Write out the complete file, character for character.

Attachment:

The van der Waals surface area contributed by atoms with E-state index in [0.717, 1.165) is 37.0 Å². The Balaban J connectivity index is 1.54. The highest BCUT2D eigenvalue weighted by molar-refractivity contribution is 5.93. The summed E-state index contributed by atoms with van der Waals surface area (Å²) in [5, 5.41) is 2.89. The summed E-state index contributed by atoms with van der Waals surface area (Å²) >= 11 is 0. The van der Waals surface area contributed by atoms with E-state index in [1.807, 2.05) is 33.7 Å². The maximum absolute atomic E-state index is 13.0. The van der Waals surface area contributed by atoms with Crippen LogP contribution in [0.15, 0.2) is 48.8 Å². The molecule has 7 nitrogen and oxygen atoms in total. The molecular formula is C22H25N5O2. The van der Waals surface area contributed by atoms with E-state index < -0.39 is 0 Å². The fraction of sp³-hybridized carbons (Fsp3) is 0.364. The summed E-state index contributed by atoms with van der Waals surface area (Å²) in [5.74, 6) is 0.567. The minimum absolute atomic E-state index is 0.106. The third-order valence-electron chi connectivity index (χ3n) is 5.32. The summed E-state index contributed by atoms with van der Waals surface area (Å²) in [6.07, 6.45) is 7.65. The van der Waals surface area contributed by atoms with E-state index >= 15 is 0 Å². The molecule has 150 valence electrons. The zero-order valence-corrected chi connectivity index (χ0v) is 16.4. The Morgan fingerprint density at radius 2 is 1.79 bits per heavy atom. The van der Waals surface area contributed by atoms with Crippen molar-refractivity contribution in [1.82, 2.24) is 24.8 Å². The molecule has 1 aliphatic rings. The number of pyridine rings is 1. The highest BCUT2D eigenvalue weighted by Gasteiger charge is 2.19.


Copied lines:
The van der Waals surface area contributed by atoms with E-state index in [0.717, 1.165) is 37.0 Å². The Balaban J connectivity index is 1.54. The highest BCUT2D eigenvalue weighted by molar-refractivity contribution is 5.93. The summed E-state index contributed by atoms with van der Waals surface area (Å²) in [5, 5.41) is 2.89. The summed E-state index contributed by atoms with van der Waals surface area (Å²) >= 11 is 0. The van der Waals surface area contributed by atoms with E-state index in [1.807, 2.05) is 33.7 Å². The maximum absolute atomic E-state index is 13.0. The van der Waals surface area contributed by atoms with Crippen LogP contribution in [0.15, 0.2) is 48.8 Å². The molecule has 7 nitrogen and oxygen atoms in total. The molecular formula is C22H25N5O2. The van der Waals surface area contributed by atoms with E-state index < -0.39 is 0 Å². The fraction of sp³-hybridized carbons (Fsp3) is 0.364. The summed E-state index contributed by atoms with van der Waals surface area (Å²) in [5.74, 6) is 0.567. The minimum absolute atomic E-state index is 0.106. The third-order valence-electron chi connectivity index (χ3n) is 5.32. The summed E-state index contributed by atoms with van der Waals surface area (Å²) in [6.07, 6.45) is 7.65. The van der Waals surface area contributed by atoms with E-state index >= 15 is 0 Å². The molecule has 150 valence electrons. The zero-order valence-corrected chi connectivity index (χ0v) is 16.4. The Morgan fingerprint density at radius 2 is 1.79 bits per heavy atom. The van der Waals surface area contributed by atoms with Crippen molar-refractivity contribution in [1.82, 2.24) is 24.8 Å². The molecule has 1 aliphatic rings. The number of pyridine rings is 1. The highest BCUT2D eigenvalue weighted by Gasteiger charge is 2.19.